Barnett also felt there were multiple issues that students should become aware of. “There are so many! Will the Trump Administration renew the family separations at the border as part of its Zero Tolerance policy? It has said it is considering reviving it, especially since thousands of migrants are headed to the US border. Congress has the power through legislation to stop that policy, and to pass a sensible and humane immigration plan. But only if we elect Representatives who are willing to provide a check on the executive. The Department of Education has considered removing or slashing many programs that benefit student loan borrowers, such as the Public Service Loan Forgiveness Program, which would make it more difficult – and expensive – to pay back the loans. Congress could easily prevent that happening through legislation, but only if those elected care to do so. Congress could also address whether a citizenship question should be added to the Census. The Trump Administration has proposed adding a question to the 2020 US Census that would ask people whether they are citizens. The Constitution clearly states it should be a count of “all persons” and not be based on citizenship. Most experts believe adding this question would significantly suppress the counting of undocumented people and even some citizens of families with mixed immigration status. This would have huge negative effects on states like Texas, because Census counts are the basis for determining hundreds of millions of federal tax dollar allocations to states, for important things like roads and schools. It would likely have pronounced negative effects on how much money Texas would get relative to other states. Recently, the UN Intergovernmental Panel on Climate Change (the world’s authoritative body on climate change) and the world’s leading scientists concluded in a report that we have 12 years to keep temperatures from rising below 1.5 degrees C before extreme climate effects occur, including extreme drought, floods, heat, and poverty for hundreds of millions of people. It would also pose a national security risk due to global scarcity of water and crops, and lead to extinction of many plants and animals. In other words, the change is accelerating and addressing this problem is an emergency. So what will our elected leaders do about it? What is our plan? Before I vote, I make sure the candidate has made a statement about this and has a plan of action to address this urgent problem. If you don’t vote, you get the status quo, which is doing nothing and allowing this to worsen. Healthcare is also on the ballot. What will elected officials do about skyrocketing healthcare costs? Do they believe healthcare is a human right? Will they protect people with pre-existing conditions from being shut out of healthcare? Will they eliminate or expand Obamacare? This election will decide. The Texas legislature and Texas governor are also up for reelection. They will play a major role in redistricting, which could determine whether elections are competitive and fair in the next few elections. They also play a major role in public school funding, environmental quality, voting rights, healthcare, and so much more. There are dozens of state and local level positions and judges also up for reelection,” she said.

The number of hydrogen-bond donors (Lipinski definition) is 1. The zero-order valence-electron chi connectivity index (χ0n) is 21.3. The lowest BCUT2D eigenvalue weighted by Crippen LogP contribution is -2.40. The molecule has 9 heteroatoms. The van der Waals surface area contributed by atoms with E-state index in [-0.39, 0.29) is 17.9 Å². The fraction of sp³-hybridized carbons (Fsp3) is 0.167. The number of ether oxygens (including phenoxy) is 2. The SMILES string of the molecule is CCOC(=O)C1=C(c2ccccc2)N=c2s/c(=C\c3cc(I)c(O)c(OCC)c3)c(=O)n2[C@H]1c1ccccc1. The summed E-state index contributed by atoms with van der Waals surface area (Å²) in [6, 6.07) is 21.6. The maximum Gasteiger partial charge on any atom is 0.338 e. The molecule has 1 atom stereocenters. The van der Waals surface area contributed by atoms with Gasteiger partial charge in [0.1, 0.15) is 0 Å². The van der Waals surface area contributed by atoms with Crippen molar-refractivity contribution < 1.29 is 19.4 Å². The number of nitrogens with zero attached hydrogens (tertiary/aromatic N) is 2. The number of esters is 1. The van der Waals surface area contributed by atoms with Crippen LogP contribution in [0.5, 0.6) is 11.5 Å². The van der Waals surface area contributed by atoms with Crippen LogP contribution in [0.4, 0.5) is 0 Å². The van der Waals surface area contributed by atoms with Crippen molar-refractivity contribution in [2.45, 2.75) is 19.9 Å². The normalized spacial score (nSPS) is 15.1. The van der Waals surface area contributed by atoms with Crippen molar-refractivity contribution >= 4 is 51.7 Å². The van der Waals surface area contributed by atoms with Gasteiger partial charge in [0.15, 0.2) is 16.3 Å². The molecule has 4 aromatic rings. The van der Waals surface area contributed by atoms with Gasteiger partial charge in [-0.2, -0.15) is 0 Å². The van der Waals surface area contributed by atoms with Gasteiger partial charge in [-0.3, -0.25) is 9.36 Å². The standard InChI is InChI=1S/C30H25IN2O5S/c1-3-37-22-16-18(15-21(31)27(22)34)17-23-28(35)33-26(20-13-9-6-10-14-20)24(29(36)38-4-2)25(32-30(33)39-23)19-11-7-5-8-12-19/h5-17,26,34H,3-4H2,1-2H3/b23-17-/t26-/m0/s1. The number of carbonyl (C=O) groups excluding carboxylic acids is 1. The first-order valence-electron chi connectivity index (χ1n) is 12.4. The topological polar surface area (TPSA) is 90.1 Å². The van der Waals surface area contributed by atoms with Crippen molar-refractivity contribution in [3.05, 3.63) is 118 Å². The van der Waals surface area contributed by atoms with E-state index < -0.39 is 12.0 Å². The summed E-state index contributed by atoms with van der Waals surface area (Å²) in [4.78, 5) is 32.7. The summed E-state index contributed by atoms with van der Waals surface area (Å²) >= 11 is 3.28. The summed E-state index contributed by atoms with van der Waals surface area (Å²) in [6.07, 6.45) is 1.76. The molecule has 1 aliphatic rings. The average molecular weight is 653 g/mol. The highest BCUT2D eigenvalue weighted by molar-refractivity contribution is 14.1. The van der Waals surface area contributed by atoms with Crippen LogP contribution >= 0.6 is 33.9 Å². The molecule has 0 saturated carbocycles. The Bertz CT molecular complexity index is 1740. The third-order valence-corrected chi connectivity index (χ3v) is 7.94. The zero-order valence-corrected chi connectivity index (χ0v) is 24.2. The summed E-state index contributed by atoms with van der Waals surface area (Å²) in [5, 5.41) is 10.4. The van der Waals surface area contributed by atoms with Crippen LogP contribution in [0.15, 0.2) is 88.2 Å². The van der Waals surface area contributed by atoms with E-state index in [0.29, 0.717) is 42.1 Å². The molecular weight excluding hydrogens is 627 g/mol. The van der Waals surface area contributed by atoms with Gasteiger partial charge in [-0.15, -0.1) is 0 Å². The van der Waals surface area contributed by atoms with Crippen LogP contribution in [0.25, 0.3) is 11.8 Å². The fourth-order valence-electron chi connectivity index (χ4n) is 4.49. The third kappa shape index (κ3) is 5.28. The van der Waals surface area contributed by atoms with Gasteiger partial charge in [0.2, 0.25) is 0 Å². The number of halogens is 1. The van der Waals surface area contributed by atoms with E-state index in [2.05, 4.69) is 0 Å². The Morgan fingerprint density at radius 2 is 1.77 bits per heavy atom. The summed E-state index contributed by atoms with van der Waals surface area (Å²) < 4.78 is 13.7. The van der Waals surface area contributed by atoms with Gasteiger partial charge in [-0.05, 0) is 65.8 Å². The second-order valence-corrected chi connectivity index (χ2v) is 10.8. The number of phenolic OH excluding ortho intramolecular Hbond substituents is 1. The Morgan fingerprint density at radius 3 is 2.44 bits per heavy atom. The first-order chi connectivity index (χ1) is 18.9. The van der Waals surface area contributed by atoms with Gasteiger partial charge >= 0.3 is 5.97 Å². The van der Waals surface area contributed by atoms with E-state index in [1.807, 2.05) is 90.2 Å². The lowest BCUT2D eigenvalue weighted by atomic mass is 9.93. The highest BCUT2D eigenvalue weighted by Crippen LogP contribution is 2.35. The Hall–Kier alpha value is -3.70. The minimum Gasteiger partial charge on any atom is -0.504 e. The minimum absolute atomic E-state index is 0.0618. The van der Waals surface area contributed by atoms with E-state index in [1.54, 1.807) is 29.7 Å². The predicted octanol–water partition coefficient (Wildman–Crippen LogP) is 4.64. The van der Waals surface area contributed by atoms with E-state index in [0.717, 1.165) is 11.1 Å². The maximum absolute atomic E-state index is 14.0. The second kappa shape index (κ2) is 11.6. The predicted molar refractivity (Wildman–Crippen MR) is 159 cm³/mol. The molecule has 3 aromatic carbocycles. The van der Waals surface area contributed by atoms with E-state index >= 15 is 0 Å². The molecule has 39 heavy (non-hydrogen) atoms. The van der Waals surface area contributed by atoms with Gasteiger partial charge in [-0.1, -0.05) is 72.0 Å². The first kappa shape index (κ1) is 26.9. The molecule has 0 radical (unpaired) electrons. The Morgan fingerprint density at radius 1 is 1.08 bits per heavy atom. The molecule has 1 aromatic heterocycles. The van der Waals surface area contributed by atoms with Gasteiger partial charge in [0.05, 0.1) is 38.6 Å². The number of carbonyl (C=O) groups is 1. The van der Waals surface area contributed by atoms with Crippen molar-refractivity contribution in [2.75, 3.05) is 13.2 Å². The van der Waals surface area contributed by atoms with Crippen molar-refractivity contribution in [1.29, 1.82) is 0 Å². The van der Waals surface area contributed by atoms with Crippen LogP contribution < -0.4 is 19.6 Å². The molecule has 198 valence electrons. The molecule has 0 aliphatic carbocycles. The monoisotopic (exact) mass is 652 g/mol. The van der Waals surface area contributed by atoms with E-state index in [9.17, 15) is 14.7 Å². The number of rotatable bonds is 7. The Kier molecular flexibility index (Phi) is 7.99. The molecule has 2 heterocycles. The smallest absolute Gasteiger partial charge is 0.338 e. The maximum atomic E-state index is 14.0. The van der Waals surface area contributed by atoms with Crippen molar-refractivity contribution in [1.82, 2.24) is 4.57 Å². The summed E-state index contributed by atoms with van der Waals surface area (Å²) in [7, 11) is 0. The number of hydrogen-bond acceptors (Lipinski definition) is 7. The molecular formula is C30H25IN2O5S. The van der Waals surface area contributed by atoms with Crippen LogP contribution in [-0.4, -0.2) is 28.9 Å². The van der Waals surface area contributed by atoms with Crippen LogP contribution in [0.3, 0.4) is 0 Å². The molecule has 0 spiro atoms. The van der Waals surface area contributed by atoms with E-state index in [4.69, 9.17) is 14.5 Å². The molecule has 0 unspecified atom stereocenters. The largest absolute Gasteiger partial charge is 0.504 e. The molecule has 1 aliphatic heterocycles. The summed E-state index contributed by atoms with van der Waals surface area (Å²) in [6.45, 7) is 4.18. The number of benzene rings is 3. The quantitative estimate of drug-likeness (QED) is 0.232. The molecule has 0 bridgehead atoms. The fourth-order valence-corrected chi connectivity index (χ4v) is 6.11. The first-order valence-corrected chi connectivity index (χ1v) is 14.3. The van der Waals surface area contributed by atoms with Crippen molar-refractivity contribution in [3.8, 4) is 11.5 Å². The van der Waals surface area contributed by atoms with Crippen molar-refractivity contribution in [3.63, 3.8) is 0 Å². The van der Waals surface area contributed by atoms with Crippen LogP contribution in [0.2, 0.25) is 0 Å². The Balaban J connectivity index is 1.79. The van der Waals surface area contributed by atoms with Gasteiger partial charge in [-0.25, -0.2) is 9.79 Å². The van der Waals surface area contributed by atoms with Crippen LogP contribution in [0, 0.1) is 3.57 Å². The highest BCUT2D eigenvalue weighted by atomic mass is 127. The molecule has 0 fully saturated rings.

While Our Lady of the Lake University students do a great job of getting involved there are still many things we can do to be more involved with these major decisions. Pay attention to the news, attend rallies, watch the debates, listen to podcasts. If you don’t know what party you side with there are free political quizzes online like I Side With that can help you see where you fall. For those of you who cannot legally vote in this country your voice can still be heard, go out and talk to voters that you know and convince them to exercise their right and make the change in the world we want to see.
“One could write a 1000 page book on just the important issues that are at stake in this election. No one can say that it doesn’t matter who wins, that their vote doesn’t count, or that it just doesn’t matter. Everyone’s lives will be affected by the outcome of this election. As Rock the Vote says, the only vote that doesn’t count is the one that wasn’t cast. Students hold an enormous power to make their voices heard to the older generations in office and to those making important decisions. If issues important to students aren’t being addressed, it’s because politicians believe students won’t vote and won’t hold them accountable. It’s easy to be corrupt when no one is paying attention or making noise. As my Mom always said, “the squeaky wheel gets the grease.” If you want change, you can’t count on others to make it happen,” Dr. Barnett said.
“It is important to vote, it’s also important to get the information out and let more people know,” de León said.
“Everyone needs to vote because their vote matters,” Gonzalez said.
“Yes it is important for my generation to go vote. It is going to be the biggest voter turnout since the 60s and 70s. All voices should be heard no matter how small,” Reyes said.
I cannot emphasize enough how important it is for you to go out and let your voice be heard. Use your voice and your vote to showcase the changes that you want to see in the world. Whether you are red, blue or undecided, your voice matters and you have the right to make decisions in regards to major issues that will affect your life and the lives of those around you.